PARADISE, Calif. (KGO) -- More than three years after the deadliest wildfire in California history, there now new questions about the cost of the cleanup, and how the government program continues to stress out homeowners who have already been through so much.
I-Team reporter Dan Noyes says there's one basic question before us - can the government do a job better than the private sector? In this case, we're talking about removing debris from homes destroyed by the Camp Fire.
Radio traffic squawked, "This has got potential for a major incident."
The Sawyer family barely escaped the Camp Fire, November 8, 2018. They were stuck in that horrible traffic jam as flames devoured the town of Paradise, and returned four days later to see what was left of their home.
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"It was still on fire, so I couldn't spend a lot of time here. All of the lines were down and it was tremendously dangerous to come here," Mandy Feder-Sawyer said.
When they finally could return safely, Mandy's husband, a rock singer, recorded a music video in the ashes.
Larry Sawyer sang, "Where do we run?"
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And Mandy put her skills to work. The Chico State journalism professor had many questions about the government response, how teams from Cal OES, Cal Recycle and FEMA cleaned up the debris and sent bills to homeowners.
Dan Noyes: "What's your first reaction when you see that bill?"
Mandy Feder-Sawyer: "That's crazy, because it was almost $84,000."
The government charged $84,000 to clear the ash and rubble of her home, when a private company cleared another family member's lot - with more significant asbestos issues - for much less.
Mandy Feder-Sawyer: "It was $26,000."
Dan Noyes: "$26,000. Was theirs done with a private contractor?"
Mandy Feder-Sawyer: "Private contractor."
Dan Noyes: "There's the difference, right?"
Mandy Feder-Sawyer: "Yes."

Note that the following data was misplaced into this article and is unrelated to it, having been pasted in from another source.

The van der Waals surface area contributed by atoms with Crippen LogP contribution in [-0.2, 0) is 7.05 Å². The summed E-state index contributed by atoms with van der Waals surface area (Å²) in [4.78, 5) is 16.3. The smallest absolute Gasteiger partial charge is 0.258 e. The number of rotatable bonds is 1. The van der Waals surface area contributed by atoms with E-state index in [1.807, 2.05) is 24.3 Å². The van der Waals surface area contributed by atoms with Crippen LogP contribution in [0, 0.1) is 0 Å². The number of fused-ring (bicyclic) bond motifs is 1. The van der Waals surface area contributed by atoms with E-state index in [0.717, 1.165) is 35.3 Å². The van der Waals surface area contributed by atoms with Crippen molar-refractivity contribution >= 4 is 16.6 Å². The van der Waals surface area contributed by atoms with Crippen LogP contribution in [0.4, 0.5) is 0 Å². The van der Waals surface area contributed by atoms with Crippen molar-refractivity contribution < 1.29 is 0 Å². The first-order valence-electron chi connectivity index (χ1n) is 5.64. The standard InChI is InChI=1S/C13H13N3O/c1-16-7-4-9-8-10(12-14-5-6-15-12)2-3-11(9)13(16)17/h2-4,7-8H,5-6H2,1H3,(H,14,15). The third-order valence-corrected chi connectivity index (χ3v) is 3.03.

Turns out, the private companies are cheaper, not only for the homeowners, but also for you because of how your tax dollars are being spent.
Federal and state tax dollars cover most of the Camp Fire cleanup - that's your money, more than a billion dollars for the program. Homeowners are only responsible for what their insurance pays for debris removal, if anything at all.
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Mandy Feder-Sawyer is now writing an article for the local newspaper and she asked me to help investigate the Camp Fire cleanup program.
Dan Noyes: "In the big picture, what's the importance of the story? Why is this an important thing to think about and talk about?"
Mandy Feder-Sawyer: "I think, for all of us to understand where your tax dollars are going, and why, why there's such a huge discrepancy."
We have documented case after case in which the government charged much more than private contractors - up to ten times more.
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Max Gardner told the I-Team, "If they were a regular business, they would be out of business."
Gardner drove a dump truck for a private contractor that cleared 57 homes destroyed by the Camp Fire and charged much less than the government for each project.
Max Gardner: "You know, we take it down to the soil where you don't see any more ash. Then we'll take it down another two to three inches. And it's all been passed."